6 JANUARY 1912, Page 10

June 21st was the eve of the fall of the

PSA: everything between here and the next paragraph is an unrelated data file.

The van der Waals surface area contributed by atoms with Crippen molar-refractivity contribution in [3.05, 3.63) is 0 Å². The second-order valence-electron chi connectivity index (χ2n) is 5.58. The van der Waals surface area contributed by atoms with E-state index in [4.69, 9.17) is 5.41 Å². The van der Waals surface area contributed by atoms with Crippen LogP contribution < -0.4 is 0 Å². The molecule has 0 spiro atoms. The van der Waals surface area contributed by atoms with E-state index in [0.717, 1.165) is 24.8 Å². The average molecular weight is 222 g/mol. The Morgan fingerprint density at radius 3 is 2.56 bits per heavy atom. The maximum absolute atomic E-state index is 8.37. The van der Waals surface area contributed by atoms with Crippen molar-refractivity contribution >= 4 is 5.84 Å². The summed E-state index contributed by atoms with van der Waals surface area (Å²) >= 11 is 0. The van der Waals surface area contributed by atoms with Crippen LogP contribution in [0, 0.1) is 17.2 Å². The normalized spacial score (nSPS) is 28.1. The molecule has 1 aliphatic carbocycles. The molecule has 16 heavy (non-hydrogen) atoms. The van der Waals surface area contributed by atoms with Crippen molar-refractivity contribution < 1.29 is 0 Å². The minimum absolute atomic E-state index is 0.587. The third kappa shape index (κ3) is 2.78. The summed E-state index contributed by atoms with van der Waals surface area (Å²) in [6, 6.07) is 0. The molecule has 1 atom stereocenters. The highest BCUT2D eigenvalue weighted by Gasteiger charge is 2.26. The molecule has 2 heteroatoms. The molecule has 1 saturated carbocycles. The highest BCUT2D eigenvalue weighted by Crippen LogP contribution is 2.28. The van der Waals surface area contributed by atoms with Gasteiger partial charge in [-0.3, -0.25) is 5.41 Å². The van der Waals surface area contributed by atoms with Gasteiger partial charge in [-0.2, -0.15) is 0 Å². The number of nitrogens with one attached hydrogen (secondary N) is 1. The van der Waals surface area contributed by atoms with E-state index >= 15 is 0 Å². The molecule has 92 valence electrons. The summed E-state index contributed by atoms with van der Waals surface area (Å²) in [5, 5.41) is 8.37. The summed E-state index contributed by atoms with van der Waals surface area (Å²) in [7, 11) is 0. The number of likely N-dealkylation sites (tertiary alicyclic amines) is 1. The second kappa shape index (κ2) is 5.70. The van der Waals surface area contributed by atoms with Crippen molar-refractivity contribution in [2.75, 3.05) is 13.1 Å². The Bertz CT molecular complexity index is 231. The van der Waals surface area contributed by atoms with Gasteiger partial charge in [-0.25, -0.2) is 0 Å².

Monis Cabinet, and M. Cruppi was Foreign Minister. Both M. Monis and M. Cruppi disavow all knowledge of the proposal that territories should be ceded. And M. de Selves, the present Foreign Minister, has informed the Senate Committee that no documents referring to any such proposal are in existence at the Foreign Office. When M. Monis declared to the Senate Committee, on his " word of honour," that the alleged instructions to M. Cambon had never been before the Ministerial Council the excitement in the Committee was so intense that (the Times correspondent tells us) the meeting was adjourned for an hour. There is an evident determination on the part of the Committee to get to the bottom of this curious affair. Whether they are wise to do so is quite another matter, especially us the proposals or sug- gestions or whatever they were resulted in nothing. It is often good policy, both in private and public life, not to press the imperative interrogation too far. One of Stevenson's characters declares that he objects to asking questions, because to do so partakes too much of the Day of Judgment. Asking questions, he goes on, is life setting a stone rolling downhill. It goes on in increasing velocity, and sets off other stones on a similar career, "till at last some bland old bird is knocked over in his back garden and the family have to change their name."